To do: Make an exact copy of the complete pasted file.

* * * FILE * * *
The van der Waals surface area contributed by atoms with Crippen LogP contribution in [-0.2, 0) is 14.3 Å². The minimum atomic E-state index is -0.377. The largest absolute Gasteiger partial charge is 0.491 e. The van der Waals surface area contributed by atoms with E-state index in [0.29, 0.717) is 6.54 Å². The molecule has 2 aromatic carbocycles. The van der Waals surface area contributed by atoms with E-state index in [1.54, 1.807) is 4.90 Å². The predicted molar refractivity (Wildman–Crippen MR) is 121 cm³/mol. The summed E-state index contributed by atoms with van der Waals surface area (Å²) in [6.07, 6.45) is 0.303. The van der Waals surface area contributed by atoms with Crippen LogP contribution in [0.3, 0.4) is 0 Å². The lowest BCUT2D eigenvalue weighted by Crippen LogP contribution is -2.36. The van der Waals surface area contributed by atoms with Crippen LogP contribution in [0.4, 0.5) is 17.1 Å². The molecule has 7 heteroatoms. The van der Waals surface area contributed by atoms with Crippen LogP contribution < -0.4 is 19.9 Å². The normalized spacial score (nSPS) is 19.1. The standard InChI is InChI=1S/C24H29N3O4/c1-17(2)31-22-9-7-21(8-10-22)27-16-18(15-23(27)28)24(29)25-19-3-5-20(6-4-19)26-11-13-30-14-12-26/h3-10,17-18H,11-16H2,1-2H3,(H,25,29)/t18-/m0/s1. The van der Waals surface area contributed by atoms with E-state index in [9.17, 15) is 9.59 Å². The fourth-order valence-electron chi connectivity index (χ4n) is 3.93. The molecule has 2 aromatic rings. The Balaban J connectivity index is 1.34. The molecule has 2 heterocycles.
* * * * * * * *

The van der Waals surface area contributed by atoms with Crippen LogP contribution in [-0.2, 0) is 14.3 Å². The minimum atomic E-state index is -0.377. The largest absolute Gasteiger partial charge is 0.491 e. The van der Waals surface area contributed by atoms with E-state index in [0.29, 0.717) is 6.54 Å². The molecule has 2 aromatic carbocycles. The van der Waals surface area contributed by atoms with E-state index in [1.54, 1.807) is 4.90 Å². The predicted molar refractivity (Wildman–Crippen MR) is 121 cm³/mol. The summed E-state index contributed by atoms with van der Waals surface area (Å²) in [6.07, 6.45) is 0.303. The van der Waals surface area contributed by atoms with Crippen LogP contribution in [0.3, 0.4) is 0 Å². The lowest BCUT2D eigenvalue weighted by Crippen LogP contribution is -2.36. The van der Waals surface area contributed by atoms with Crippen LogP contribution in [0.4, 0.5) is 17.1 Å². The molecule has 7 heteroatoms. The van der Waals surface area contributed by atoms with Crippen LogP contribution < -0.4 is 19.9 Å². The normalized spacial score (nSPS) is 19.1. The standard InChI is InChI=1S/C24H29N3O4/c1-17(2)31-22-9-7-21(8-10-22)27-16-18(15-23(27)28)24(29)25-19-3-5-20(6-4-19)26-11-13-30-14-12-26/h3-10,17-18H,11-16H2,1-2H3,(H,25,29)/t18-/m0/s1. The van der Waals surface area contributed by atoms with E-state index in [9.17, 15) is 9.59 Å². The fourth-order valence-electron chi connectivity index (χ4n) is 3.93. The molecule has 2 aromatic rings. The Balaban J connectivity index is 1.34. The molecule has 2 heterocycles.